Celebrate the Legacy of Harriet Tubman during Black History Month 2022
Virtual Celebration of the Legacy of Harriet Tubman
during Black History Month 2022
Harriet Tubman (c. 1822 – March 10, 1913) is an icon of courage, a true American hero. Born Araminta “Minty” Ross, she was enslaved at birth in Maryland. In 1849 she escaped to Philadelphia, PA and changed her name to Harriet. She made at least 13 more trips to lead dozens of other enslaved Blacks to freedom using the Underground Railroad, earning her the nickname “Moses”. During the Civil War, Harriet Tubman worked for the Union as a cook, nurse, armed scout, and spy. As the first Black woman to lead a Civil War mission, she led the 1863 Combahee River Raid in South Carolina which freed more than 700 enslaved people. In her time, Harriet Tubman was well known as an abolitionist, suffragist, civil rights activist, and humanitarian. She is immortalized in many books and films, including the popular 2019 biographical film “Harriet”.
In February 2015, Harriet Tubman’s great-grandniece Geraldine Copes-Daniels and her daughter Rita Daniels established the Georgia-based non-profit Harriet Tubman Learning Center (HTLC) to directly impact the deep-rooted and growing problem of illiteracy in US communities by initiating strategies that provide exceptional literacy and science-based programs proven to empower youth and propel them towards future sustainability. This year, Richmond Public Library's GET LIT literacy initiatives—including the Black Male Emergent Readers Program (BMER) and Lit Chicks Read Book Club—and our partners celebrate the legacy of Harriet Tubman with her great-great-grandniece, HTLC's founder and President, Rita Daniels. In this online program, Ms. Daniels will present how Harriet Tubman's legacy continues to grow and impact today's youth in communities around the United States and how the Richmond community can take part in the triumphant spirit of Harriet Tubman. This event will take place entirely online via Zoom.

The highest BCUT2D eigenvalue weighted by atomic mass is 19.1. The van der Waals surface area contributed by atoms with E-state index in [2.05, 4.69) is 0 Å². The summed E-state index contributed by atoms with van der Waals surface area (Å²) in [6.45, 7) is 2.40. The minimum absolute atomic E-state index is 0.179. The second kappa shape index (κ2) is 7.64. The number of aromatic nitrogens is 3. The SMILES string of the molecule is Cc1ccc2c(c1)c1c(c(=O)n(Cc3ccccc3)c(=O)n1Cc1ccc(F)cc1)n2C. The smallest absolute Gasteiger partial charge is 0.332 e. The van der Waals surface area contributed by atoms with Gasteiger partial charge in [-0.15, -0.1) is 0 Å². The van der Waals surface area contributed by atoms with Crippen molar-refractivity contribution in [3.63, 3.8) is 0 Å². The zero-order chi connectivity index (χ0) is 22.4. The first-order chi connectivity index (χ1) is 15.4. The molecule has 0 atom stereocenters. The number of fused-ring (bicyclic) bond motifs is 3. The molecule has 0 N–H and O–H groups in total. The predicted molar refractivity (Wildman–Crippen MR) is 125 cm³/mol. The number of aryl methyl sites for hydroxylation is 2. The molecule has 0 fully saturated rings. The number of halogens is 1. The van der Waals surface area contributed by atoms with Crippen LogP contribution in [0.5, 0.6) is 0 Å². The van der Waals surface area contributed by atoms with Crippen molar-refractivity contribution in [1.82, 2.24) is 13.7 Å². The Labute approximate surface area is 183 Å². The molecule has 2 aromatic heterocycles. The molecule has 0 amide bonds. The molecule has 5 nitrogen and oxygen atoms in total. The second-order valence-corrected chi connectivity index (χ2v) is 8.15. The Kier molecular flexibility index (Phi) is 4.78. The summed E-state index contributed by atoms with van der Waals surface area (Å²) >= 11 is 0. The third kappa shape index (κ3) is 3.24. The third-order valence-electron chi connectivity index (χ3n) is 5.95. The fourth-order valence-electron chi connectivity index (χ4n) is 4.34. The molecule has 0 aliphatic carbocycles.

A Question and Answer period will follow Ms. Daniels' presentation.
Meldon Jenkins-Jones is the Richmond Public Library Law Librarian. She is a founder and the facilitator of the Law Library's Oliver W. Hill Book Club which meets bi-monthly online. The book club is named in honor of Oliver W. Hill (1907–2007), a Richmond African American attorney and civil rights activist. His efforts, along with others, resulted in the 1954 Brown v. Board of Education Supreme Court ruling that racial segregation in public education was unconstitutional. The Oliver W. Hill Book Club invites readers to explore various books dealing with the law, civil rights, and social justice in America. Meldon also chairs the Get Lit Advisory Committee which supports the Get Lit Reading Initiatives which include the Black Male Emergent Readers (BMER) program and the Lit Chicks Read Book Club led by Dianne Wilmore, LCSM at North Avenue Library.
Meldon is a graduate of the Leadership Metro Richmond Class of 2022. She was the first recipient of the Virginia Library Association (VLA) Librarians of Color Forum Award in 2021. In addition to being an active member of VLA, Meldon is active in the Black Librarians Special Interest Section of the American Association of Law Libraries, and a past director of the Virginia Association of Law Libraries.
In 2011, Meldon received her Master's degree in Library and Information Studies from Florida State University. She is a graduate of Rutgers University School of Law--Newark and Smith College in Northampton, Massachusetts where she majored in Russian Civilization and minored in Black Studies and physics.